The French



For this scenario I'm going to heavily penalise the French in three ways. This, I believe, is the only way to give the Swiss a fighting chance of performing as they did historically whilst still giving the French a fighting chance. 

Tremouille, regardless of former glories, must be rated as a poor commander. His lack of initiative and direction severely effected the French response to the surprise Swiss attack. Consequently, the French will use a D8 sequence deck and army die.

I've decided to assign army characterisation cards rather than deal them out randomly, and the French do not do well. The French are due 6 cards from the characterisation deck: they get 26 morale chips [5,5,5,5,6]; 1 Stubborn army morale card. I added the latter card because the French cavalry hung about for some time after it became obvious they had lost the battle.

Finally, the French are deployed not fully prepared to meet the Swiss attack. The French are deployed in five commands. Four of these commands are historical, the fifth has been used to split the French gendarmerie into two commands to allow Robert de Bouilon to act independently of Tremouille and with more panache.

The French order of battle comprises 1,000 lances (about 3000 heavy cavalry); 1,000 light cavalry, 4,000 Gascon and Navarrese crossbowmen; 6000 Landsknecht; well provided artillery train.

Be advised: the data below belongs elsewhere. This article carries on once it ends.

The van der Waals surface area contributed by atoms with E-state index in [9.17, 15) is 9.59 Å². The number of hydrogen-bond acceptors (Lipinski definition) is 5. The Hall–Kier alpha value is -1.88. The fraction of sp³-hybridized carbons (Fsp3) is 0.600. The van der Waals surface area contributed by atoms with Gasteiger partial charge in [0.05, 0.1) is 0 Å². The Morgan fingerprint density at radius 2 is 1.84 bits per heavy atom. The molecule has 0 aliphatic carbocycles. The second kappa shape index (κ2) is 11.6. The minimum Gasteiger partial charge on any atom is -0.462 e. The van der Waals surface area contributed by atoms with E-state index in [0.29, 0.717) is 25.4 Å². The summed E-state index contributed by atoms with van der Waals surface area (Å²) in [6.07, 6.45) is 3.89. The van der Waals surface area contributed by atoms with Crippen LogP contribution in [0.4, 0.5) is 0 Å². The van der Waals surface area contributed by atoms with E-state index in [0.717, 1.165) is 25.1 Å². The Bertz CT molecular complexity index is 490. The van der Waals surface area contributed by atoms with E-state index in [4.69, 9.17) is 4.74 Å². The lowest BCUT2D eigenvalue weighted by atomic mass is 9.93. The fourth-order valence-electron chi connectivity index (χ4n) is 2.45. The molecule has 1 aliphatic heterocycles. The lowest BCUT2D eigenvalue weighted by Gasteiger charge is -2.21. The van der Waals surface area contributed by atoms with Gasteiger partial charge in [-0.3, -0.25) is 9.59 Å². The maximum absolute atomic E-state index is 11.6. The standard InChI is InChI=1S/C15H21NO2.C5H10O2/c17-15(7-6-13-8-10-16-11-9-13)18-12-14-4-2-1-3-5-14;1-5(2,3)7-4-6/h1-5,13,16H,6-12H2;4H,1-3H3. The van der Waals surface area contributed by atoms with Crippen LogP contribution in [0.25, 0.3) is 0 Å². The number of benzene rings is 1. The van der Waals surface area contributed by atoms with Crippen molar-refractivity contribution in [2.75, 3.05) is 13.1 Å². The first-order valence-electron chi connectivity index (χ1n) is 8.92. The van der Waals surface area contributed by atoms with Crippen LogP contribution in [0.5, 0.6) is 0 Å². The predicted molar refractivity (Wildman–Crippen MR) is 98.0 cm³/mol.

C-in-C: Louis de La Tremouille: D8 motivation die. 

Commanding 500 lances. 

Three units of French Gendarmes. 

These units start the game vexed [surprised], unarmed and unformed. 

They are not counted as armoured unless they use the first Formation Change card to arm (at which point they can remove the 'broken wheel' counter). If they choose to do this they cannot change formation on the same card. 

Unformed troops present rear in all directions until they change formation on a Formation Change card. 


Robert de Bouillon: D10 motivation die. 

Commanding 500 lances.

Three units of French Gendarmes.  

These units start the game vexed [surprised], unarmed and unformed. (See notes above).

If Bouillon takes personal command of a unit of Gendarmes it becomes elite whilst he leads it. He can use this ability once in the game. It represents his attempts to save his sons serving with the Landsknechts.


Louis de Beaumont: D8 motivation die. 

Commanding 4000 Gascon and Navarrese crossbowmen.

Four units of French crossbowmen.